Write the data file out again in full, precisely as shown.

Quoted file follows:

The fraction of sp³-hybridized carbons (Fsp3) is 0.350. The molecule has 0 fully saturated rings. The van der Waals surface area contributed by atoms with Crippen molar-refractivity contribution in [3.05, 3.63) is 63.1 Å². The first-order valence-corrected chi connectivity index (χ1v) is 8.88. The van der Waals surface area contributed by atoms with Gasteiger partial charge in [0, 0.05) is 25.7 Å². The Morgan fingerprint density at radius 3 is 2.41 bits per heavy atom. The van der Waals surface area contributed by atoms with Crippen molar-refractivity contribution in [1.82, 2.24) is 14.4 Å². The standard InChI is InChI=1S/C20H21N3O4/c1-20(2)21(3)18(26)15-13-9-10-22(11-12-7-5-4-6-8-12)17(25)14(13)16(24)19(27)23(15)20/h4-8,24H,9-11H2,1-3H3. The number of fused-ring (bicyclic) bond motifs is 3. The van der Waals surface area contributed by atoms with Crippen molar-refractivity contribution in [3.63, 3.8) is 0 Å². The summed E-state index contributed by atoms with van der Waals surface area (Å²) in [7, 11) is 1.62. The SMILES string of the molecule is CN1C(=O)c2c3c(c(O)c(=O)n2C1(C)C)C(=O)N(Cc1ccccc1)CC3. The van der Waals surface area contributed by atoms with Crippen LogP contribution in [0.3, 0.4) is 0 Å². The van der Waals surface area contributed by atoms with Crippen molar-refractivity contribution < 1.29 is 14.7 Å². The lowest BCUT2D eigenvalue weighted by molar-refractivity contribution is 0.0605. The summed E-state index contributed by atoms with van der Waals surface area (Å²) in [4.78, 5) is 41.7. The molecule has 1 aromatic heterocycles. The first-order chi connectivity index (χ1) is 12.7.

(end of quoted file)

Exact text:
The fraction of sp³-hybridized carbons (Fsp3) is 0.350. The molecule has 0 fully saturated rings. The van der Waals surface area contributed by atoms with Crippen molar-refractivity contribution in [3.05, 3.63) is 63.1 Å². The first-order valence-corrected chi connectivity index (χ1v) is 8.88. The van der Waals surface area contributed by atoms with Gasteiger partial charge in [0, 0.05) is 25.7 Å². The Morgan fingerprint density at radius 3 is 2.41 bits per heavy atom. The van der Waals surface area contributed by atoms with Crippen molar-refractivity contribution in [1.82, 2.24) is 14.4 Å². The standard InChI is InChI=1S/C20H21N3O4/c1-20(2)21(3)18(26)15-13-9-10-22(11-12-7-5-4-6-8-12)17(25)14(13)16(24)19(27)23(15)20/h4-8,24H,9-11H2,1-3H3. The number of fused-ring (bicyclic) bond motifs is 3. The van der Waals surface area contributed by atoms with Crippen molar-refractivity contribution in [3.63, 3.8) is 0 Å². The summed E-state index contributed by atoms with van der Waals surface area (Å²) in [7, 11) is 1.62. The SMILES string of the molecule is CN1C(=O)c2c3c(c(O)c(=O)n2C1(C)C)C(=O)N(Cc1ccccc1)CC3. The van der Waals surface area contributed by atoms with Crippen LogP contribution in [0.3, 0.4) is 0 Å². The van der Waals surface area contributed by atoms with Crippen molar-refractivity contribution < 1.29 is 14.7 Å². The lowest BCUT2D eigenvalue weighted by molar-refractivity contribution is 0.0605. The summed E-state index contributed by atoms with van der Waals surface area (Å²) in [4.78, 5) is 41.7. The molecule has 1 aromatic heterocycles. The first-order chi connectivity index (χ1) is 12.7.